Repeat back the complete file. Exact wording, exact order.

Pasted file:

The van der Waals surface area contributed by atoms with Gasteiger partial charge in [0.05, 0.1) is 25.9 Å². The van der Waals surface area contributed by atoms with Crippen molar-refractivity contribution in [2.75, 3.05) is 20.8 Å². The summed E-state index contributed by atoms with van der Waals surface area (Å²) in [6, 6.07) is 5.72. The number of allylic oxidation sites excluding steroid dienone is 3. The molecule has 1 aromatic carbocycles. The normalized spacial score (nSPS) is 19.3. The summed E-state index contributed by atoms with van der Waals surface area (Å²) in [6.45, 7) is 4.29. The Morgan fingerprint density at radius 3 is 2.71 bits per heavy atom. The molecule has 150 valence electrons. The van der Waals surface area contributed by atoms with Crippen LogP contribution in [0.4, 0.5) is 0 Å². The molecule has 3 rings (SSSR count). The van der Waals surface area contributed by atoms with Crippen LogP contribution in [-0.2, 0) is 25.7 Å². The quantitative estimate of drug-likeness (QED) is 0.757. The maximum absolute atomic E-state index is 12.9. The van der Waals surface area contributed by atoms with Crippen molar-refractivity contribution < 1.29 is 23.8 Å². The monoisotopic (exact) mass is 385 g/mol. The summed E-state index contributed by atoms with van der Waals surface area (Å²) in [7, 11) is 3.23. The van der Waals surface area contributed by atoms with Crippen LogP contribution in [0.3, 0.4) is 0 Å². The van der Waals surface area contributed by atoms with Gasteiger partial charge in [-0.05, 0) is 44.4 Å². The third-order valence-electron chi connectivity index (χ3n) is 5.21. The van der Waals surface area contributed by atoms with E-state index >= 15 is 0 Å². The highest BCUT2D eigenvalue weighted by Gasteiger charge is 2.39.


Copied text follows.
The van der Waals surface area contributed by atoms with Gasteiger partial charge in [0.05, 0.1) is 25.9 Å². The van der Waals surface area contributed by atoms with Crippen molar-refractivity contribution in [2.75, 3.05) is 20.8 Å². The summed E-state index contributed by atoms with van der Waals surface area (Å²) in [6, 6.07) is 5.72. The number of allylic oxidation sites excluding steroid dienone is 3. The molecule has 1 aromatic carbocycles. The normalized spacial score (nSPS) is 19.3. The summed E-state index contributed by atoms with van der Waals surface area (Å²) in [6.45, 7) is 4.29. The Morgan fingerprint density at radius 3 is 2.71 bits per heavy atom. The molecule has 150 valence electrons. The van der Waals surface area contributed by atoms with Crippen LogP contribution in [0.4, 0.5) is 0 Å². The molecule has 3 rings (SSSR count). The van der Waals surface area contributed by atoms with Crippen LogP contribution in [-0.2, 0) is 25.7 Å². The quantitative estimate of drug-likeness (QED) is 0.757. The maximum absolute atomic E-state index is 12.9. The van der Waals surface area contributed by atoms with Crippen molar-refractivity contribution < 1.29 is 23.8 Å². The monoisotopic (exact) mass is 385 g/mol. The summed E-state index contributed by atoms with van der Waals surface area (Å²) in [7, 11) is 3.23. The van der Waals surface area contributed by atoms with Crippen LogP contribution in [0.3, 0.4) is 0 Å². The van der Waals surface area contributed by atoms with Gasteiger partial charge in [-0.05, 0) is 44.4 Å². The third-order valence-electron chi connectivity index (χ3n) is 5.21. The van der Waals surface area contributed by atoms with E-state index >= 15 is 0 Å². The highest BCUT2D eigenvalue weighted by Gasteiger charge is 2.39.